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|Town and former municipality|
Windmill De Arkduif
|• Total||38.50 km2 (14.86 sq mi)|
|• Land||37.48 km2 (14.47 sq mi)|
|• Water||1.02 km2 (0.39 sq mi)|
|Population (1 January 2007)|
|• Density||516/km2 (1,340/sq mi)|
|Source: CBS, Statline.|
|Time zone||CET (UTC+1)|
|• Summer (DST)||CEST (UTC+2)|
Bodegraven ( pronunciation (help·info)) is a town and former municipality in the western Netherlands, in the province of South Holland. The former municipality covers an area of 38.50 km2 (14.86 sq mi) of which 1.02 km2 (0.39 sq mi) is water.
Bodegraven is centrally located in the Green Heart of the Randstad, roughly equally distant (about 30 km) from Amsterdam, Rotterdam, The Hague, and Utrecht. It is surrounded by the municipalities (clockwise, starting in the north): Nieuwkoop, Woerden, Reeuwijk (former municipality), Boskoop, and Alphen aan den Rijn.
Bodegraven was already inhabited in the Roman Era. It was situated at the Roman Empire's northern border, the Limes Germanicus. As such, many army camps, ports, and roads were built by the Romans. Many settlements originated on the road along the Limes, including Bodegraven.
Not much is known about Bodegraven after that. According to folklore, a lost map from 809 made reference to a fiefdom "Bodelo". There is certainty however that circa 1050 a small settlement had formed, probably near the current Dorpskerk (Village Church). After two centuries of dispute between the bishop of Utrecht and the Counts of Holland, Bodegraven eventually became part of Holland.
In the late Middle Ages, large tracts of land around Bodegraven were prepared for cultivation by digging division ditches (kavelsloten) perpendicular to the rivers (such as Oude Rijn, Meije, and Oude Bodegrave) between land parcels and then ditches cross-wise some 1,250 meters (4,100 feet) from and parallel to the rivers (achtersloten). This created the distinctive grid pattern of field divisions. Circa 1350, a lock was built at Bodegraven.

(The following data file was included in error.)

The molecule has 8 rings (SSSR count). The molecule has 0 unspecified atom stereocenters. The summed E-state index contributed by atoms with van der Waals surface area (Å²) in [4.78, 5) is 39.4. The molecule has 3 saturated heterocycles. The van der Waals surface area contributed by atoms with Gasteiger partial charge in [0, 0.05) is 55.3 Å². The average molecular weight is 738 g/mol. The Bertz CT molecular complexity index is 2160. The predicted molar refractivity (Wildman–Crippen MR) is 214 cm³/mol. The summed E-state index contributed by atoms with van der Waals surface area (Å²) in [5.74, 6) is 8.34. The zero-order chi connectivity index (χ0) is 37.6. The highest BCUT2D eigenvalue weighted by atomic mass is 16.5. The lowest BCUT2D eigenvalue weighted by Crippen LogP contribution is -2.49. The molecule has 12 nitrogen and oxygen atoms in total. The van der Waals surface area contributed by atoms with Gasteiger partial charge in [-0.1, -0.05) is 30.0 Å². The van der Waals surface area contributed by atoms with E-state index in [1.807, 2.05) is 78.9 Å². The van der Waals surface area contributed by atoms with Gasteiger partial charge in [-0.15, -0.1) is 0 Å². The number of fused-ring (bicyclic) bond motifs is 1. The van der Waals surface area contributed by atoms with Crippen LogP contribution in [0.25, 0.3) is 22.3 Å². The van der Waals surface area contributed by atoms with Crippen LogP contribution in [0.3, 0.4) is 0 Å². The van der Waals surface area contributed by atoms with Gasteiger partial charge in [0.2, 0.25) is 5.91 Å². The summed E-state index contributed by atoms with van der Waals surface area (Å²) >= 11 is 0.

In 1672 when war was declared between the Dutch Republic and England, France, Münster, and Cologne, Bodegraven was just behind the Water Defense Line. The Water Line was inundated and formed a barrier to the advancing French troops. But during the winter the French could advance over the frozen polders to Meije and Zwammerdam. Before reaching Alphen aan den Rijn they could be repelled by the Dutch. Thaw had set in so the only retreat route was along the dike of the Oude Rijn. The French therefore came through Bodegraven and destroyed it. Afterwards, the fort Wierickerschans was built just east of the town.
Until 1870 Bodegraven prospered. But in that year fire broke out in a bakery which subsequently burnt a large part of the town. In all a 100 homes had burnt down and 130 families were homeless. A national collection was held and the town quickly recovered.
In the 20th century, Bodegraven expanded: the southside between the Oude Rijn and the railway was built up circa 1900, the northside between the World Wars, and since the 1950s the area between the railway and the A12 Motorway has been built up.
Bodegraven is known as a centre for the cheese trade, controlled by the powerful Goebel family, though the number of cheese warehouses has decreased and, the Tuesday Cheese Market is no longer held since 2001. There still is a cheese museum and a cheese monument in front of the church.
It was also known for its shampoo because of the Andrélon Factory, founded in the 1940s by barber André de Jong. In 2005 the factory closed and was demolished.
Bodegraven has a strategic location in the middle of the Green Heart, resulting in a relative high number of industries located here.
There is a pictuesque historic windmill located in the town, which dates from the late seventeenth century and is now known as "De Arkduif" (the 'ark-dove' of the biblical Noah's Ark story). This currently houses a small brewery called Brouwerij De Molen.
The A12 Motorway, running next to Bodegraven, connects The Hague via Utrecht and Arnhem to the German border. The State Highway N11 connects the A12 with the A4 Motorway at Leiden.
Railway Station: Bodegraven. There is a train between Leiden and Utrecht stopping in Bodegraven, twice in the hour.
There is only one bus (Line 178) in Bodegraven, connecting it with Reeuwijk and Gouda. A local bus (Line 724) drives between the communities Bodegraven, Zwammerdam, De Meije, Zegveld, Woerden, Nieuwerbrug, and back to Bodegraven. A second local bus (Line 722) connects Alphen aan den Rijn and Bodegraven via Zwammerdam. A steam tram formerly ran between Bodegraven and Gouda. Between 1892 and 1917 it used horses instead of steam locomotives.
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